Which ones do you use for yourself? Are there any others that I haven’t included that you want to mention?

PS: HAPPY LONG WEEKEND!

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23 thoughts on “Promote Yourself—A Poor Writer’s Guide to Online Marketing

  1. I’ve done or am doing all of those at one time or another, and they can be very helpful. In fact, a good portion of the people who read my published work are through my blog or through social media. And I did make it to the second round of the ABNA contest, which for a first novel was a great achievement. I hope that with time I can do some more of all of these and reach more people with my work.

  2. I held off on social media for a long time, afraid it would take over my writing life. But with a little practice, I managed to find a healthy balance. It’s definitely helped me network.
    Good post.

  3. I started my blog to begin building an audience. I’ve also been working on a twitter account based on a character from the short story collection I’ve been working on. A contest might help get followers to that account…

  4. Fantastic post. I just started my blog for this exact purpose, hopefully tying it to a baby YouTube channel. Now I just have to figure out how to budget my time between blogging and my writing projects! I’m such a social media-phobe; contrary to other 20-somethings, I honestly have an easier time making friends with people face-to-face than online…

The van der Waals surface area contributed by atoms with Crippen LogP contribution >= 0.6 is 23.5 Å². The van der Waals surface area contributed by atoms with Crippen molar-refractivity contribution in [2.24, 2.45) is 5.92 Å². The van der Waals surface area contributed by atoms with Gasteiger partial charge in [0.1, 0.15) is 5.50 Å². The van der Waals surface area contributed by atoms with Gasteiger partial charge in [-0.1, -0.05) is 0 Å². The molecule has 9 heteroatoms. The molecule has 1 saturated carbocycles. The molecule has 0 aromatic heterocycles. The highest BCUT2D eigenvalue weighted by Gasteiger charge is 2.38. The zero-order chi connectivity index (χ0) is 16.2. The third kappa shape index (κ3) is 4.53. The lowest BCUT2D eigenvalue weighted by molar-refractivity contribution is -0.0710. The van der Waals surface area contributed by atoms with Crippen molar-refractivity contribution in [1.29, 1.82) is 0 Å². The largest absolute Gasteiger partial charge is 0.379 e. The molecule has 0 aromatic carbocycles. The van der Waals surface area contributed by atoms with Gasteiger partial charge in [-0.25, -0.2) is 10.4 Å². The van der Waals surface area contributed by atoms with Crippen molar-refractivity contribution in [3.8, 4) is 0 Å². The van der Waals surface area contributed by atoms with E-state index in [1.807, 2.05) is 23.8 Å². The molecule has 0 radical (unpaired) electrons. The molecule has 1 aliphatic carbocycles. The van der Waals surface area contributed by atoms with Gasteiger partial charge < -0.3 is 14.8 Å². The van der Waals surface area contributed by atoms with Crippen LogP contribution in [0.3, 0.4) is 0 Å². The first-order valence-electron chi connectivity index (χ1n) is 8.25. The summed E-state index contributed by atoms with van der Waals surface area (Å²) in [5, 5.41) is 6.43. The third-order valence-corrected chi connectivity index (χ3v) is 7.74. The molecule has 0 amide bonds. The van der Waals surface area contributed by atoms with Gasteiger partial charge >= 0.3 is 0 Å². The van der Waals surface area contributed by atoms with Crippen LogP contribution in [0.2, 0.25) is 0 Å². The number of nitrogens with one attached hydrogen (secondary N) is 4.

Oh well, we all have to start somewhere, right? Baby steps!

    • It’s nice to get your name out there without only focusing on word of mouth. It allows you to reach a new audience. I hope it works for you, it’s great that you are getting involved even if you aren’t overly into it! 🙂

  5. I still learn like a child. Am still far when it comes to writing. But I derive joy your posts. Indeed I believe I will pick-up from here.
    Greetings!

  6. I blog everyday sometimes three things. Yet the time to develop a bit audience has alluded me. It is probably me. I write for me and not others. An idea hits me and I go with it. I sometimes use current events, history and even jokes and visuals. I have three hundred and fifty followers but no stalkers. They say they like my stuff and I do not sell anything to them. Just like being read. Wrote a book and send it to those who enjoy serial killer type books. Just like the concept of being read.

    • Hey, whatever suits your fancy! I mostly blog for myself too, but because it’s linked to my business website I have to be a little geared towards my audience. It is a really interesting concept to have your writing read by others no matter how many there are or what you are writing about.

  7. thank you so much!! i’m still young but i like writing and i’m going to start this idea from now. i can do this until i finish school, college and get a job. then i can start publishing and all that while working as an english teacher :).. can you write a post about the perfect story, like what are the things that should be in a story to make it good? thanks again 🙂